at War': the Beaney House of Art & Knowledge, October
was delighted to be asked to curate this exhibition, but did not
anticipate the difficulties of translating the students' written
research into a widely accessible form!
With the support of museum staff I linked the exhibition
to other activities in the museum: poppies
made and dedicated by visitors in another part of the museum were
brought to the gallery...
Remembrance Wall was a popular addition to the exhibition, allowing
visitors to add their own special memories of relatives who had
served in WW1.
War One was the first war to have been fought on an industrial scale,
involving around 65 million men in combat, and quickening the development
of new forms of transport, communication and new weapons of mass
By the end of the war, 8.5million men had been killed and 21 million
wounded:of those killed, 5 million were Allied soldiers. 31,000
men of East Kent’s own regiment, the Buffs, served during
the Great War, and nearly 6000 gave their lives. Homes across the
world were left fatherless, husband-less; some families lost all
their sons, the middle and upper classes in Britain being hit no
less badly than the working classes. And in the wake of war, and
perhaps because of it, influenza swept through Europe killing 23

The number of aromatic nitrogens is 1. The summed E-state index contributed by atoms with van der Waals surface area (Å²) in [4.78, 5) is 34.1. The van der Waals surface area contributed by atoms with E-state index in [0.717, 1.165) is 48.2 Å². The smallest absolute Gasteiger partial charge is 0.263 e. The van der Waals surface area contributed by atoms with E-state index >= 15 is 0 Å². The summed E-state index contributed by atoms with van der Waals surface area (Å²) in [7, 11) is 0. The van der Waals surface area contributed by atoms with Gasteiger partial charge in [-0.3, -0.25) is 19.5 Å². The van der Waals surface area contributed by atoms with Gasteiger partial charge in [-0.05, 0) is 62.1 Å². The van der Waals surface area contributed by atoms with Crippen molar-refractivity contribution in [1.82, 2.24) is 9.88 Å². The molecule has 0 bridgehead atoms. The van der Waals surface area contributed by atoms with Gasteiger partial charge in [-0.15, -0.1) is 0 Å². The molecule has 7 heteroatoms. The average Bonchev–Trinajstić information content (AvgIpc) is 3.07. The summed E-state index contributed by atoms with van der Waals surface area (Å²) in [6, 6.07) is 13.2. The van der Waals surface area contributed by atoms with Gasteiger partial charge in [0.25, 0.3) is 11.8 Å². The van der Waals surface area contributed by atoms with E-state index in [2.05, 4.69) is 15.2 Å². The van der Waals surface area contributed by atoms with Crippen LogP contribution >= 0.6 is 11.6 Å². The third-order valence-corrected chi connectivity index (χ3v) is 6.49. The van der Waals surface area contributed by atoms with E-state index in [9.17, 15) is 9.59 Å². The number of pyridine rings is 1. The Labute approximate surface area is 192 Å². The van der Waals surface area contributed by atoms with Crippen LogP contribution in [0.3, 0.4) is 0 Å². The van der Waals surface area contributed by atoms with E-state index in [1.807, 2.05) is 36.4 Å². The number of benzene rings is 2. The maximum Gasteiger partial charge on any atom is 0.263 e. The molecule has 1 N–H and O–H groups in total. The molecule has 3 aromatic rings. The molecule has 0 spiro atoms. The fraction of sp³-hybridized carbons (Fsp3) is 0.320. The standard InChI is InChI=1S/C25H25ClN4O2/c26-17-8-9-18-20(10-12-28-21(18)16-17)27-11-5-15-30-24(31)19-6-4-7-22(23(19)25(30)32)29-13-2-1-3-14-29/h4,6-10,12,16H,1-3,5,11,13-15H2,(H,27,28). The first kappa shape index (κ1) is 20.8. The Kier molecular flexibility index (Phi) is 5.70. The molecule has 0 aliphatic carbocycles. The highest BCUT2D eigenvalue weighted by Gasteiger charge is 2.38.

million people. Having survived the war, some Allied soldiers died
from influenza and other illnesses while waiting in France to be
6th form Students of the Simon Langton schools explored
the archives at the Beaney, the Heritage Museum, and Canterbury
Cathedral as part of the University of Kent’s ‘Gateways
to the First World War’ *. Using documents and photographs
donated by local families, they discovered a little of what life
was like in Canterbury during the war years.
I worked with the students to bring a visual dimension to their
research. I designed a map of Canterbury to plot the location of
the families and wartime organizations that the students discovered
in the archives, and a timeline to track events in Canterbury during
the war against significant events on the battlefields.
was keen to involve the students in the curating process and several
responded with their own art work, including a soundtrack for the
video images I had compiled.
The timeline and map, plotting locations, events and
people against the bigger picture of the War.The
cabinet contained material relating to the family stories the students
had discovered in the archives.
counterbalance the Remembrance Wall, we questioned the value of
memorialisation by showing visitors that the Canterbury memorial,
like so many others, does not include those soldiers who were born
in the district but signed up whist living elsewhere. Neither do
memorials often contain the names of soldiers who were executed
or cowardice, and subsequently found to have
been suffering from 'shell shock'. We asked why there is still so
much warfare today - 100 years after the 'War to end all Wars'
- and discovered our visitors asked themselves
the same question.
My warmest thanks to Dr William
Butler, Assistant Lecturer, School of History, University of Kent.